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What Filament Dryer Do You Use?

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  • What Filament Dryer Do You Use?

    The heated filament dryers available all seem to suffer from one defect or another -- mostly uneven heating in the box. What solutions do you use to dry and print hydroscopic filaments?

    Thanks!

  • #2
    I use a cheap Amazon food dehydrator.

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    • #3
      I'm using this food dehydrator it will hold 2 rolls of filament. I had a Sovol dryer that lasted one use and shorted out. So I went with the food dehydrator instead.

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      • #4
        That looks like 1 of the dehydrators where you have to cut out the center part of each layer.

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        • #5
          It is but that isn't that hard of a job. I ordered a cabinet type but it was to small to hold a roll of filament but the price was right I didn't want to spend over $100 for one.

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          • #6
            I have 2 flip-top type dryers that hold the spools vertically.

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            • #7
              This just came up in my YT feed. Built a sealed cabinet to store his filament and then took a mini frog and made it into a dehumidifier.

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              • #8
                ah, a mini fridge. I was wondering how a frog could do that Anyway, interesting project. My vacuum tubs with silica gel seem to be able to get down to 10%. I'm happy with that.

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                • #9
                  How much silica are you using in each container. According to Dry & Dry for 4L you would need about 2.5 grams which doesn't seem to be very much at all.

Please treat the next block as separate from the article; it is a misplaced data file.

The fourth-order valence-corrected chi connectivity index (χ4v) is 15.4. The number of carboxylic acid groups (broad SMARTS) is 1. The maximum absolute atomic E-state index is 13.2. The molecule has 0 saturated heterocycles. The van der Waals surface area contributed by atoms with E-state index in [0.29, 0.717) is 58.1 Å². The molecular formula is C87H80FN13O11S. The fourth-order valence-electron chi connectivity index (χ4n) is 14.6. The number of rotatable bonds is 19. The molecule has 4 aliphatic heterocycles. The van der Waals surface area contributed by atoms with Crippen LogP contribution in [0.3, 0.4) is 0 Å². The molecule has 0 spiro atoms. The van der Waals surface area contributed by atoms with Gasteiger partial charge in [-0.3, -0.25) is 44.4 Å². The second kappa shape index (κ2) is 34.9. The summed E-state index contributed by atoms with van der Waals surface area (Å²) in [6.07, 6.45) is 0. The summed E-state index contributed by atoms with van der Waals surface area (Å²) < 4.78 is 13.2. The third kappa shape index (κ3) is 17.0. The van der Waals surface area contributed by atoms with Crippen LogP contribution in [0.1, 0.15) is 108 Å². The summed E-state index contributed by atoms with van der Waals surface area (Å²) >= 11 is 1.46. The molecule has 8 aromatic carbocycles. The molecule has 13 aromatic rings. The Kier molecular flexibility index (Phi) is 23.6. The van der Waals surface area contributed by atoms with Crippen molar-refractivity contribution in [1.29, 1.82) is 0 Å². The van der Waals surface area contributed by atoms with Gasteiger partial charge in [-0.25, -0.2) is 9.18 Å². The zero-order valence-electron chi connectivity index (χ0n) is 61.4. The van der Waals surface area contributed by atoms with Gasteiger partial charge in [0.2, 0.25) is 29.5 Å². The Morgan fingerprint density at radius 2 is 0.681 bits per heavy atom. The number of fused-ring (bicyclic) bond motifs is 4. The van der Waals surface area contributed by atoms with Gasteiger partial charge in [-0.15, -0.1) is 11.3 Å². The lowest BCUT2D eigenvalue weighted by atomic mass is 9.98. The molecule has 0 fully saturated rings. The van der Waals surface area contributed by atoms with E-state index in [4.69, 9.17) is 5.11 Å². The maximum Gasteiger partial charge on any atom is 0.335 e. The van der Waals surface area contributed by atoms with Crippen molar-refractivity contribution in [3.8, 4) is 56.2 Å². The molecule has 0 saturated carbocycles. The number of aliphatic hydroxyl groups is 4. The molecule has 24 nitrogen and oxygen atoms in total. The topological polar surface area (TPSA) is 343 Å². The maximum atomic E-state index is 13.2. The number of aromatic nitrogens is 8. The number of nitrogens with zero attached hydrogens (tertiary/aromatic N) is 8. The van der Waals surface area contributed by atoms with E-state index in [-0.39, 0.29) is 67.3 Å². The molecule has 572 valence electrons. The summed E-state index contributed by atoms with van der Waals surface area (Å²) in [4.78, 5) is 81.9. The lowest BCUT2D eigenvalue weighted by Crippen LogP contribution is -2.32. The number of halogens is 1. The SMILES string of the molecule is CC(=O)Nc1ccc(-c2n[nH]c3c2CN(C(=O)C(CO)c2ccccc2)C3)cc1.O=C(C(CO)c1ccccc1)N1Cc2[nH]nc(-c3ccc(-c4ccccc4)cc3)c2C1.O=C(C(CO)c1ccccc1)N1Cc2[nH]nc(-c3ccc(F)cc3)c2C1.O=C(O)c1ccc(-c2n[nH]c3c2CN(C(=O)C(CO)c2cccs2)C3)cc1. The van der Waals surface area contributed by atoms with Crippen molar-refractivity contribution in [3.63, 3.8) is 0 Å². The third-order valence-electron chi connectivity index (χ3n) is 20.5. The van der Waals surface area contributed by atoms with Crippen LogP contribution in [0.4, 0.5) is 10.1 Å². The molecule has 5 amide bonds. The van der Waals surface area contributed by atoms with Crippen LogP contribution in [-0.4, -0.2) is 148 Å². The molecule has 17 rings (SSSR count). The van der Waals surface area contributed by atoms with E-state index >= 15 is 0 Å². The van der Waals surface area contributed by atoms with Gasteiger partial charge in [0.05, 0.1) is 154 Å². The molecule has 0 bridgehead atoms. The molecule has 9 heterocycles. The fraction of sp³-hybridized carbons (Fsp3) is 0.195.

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                  • #10
                    I think I previously linked you to the thread where I posted about them, but this is the container I use:


                    They're 40mm diameter, 80mm tall. I fill them with silica gel. I've never measured the weight. I'm using orange-to-dark-green/blue gel. I keep fresh gel in 1 mason jar and dump stale gel into another. I bake stale gel for 1 hour on a cookie sheet in a 230F/110C oven to refresh it.

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                    • #11
                      I did see those when you linked them before and also checked out the thread where you talked about them. Size wish I figured your spool containers were close to the same size as the ones I just bought. Mine are 4L or 135 oz. I started to use the loose silica gel but decided to use the packets for Dry & Dry it's the same gel you use but in little see through packets. they are 5 gram packets I'll probably start with 2 in each container and see how it goes. Got some small round hydrometer to put in each container.

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                      • #12
                        Is anyone concerned about becoming a little bit anal about 3d printing?

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                        • akc
                          akc commented
                          Editing a comment
                          I think that can be said about many hobbies, not just 3D printing.

                      • #13
                        I believe it is as much an art as a science. Just like Vax.

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                        • #14
                          I build my own filament dryer: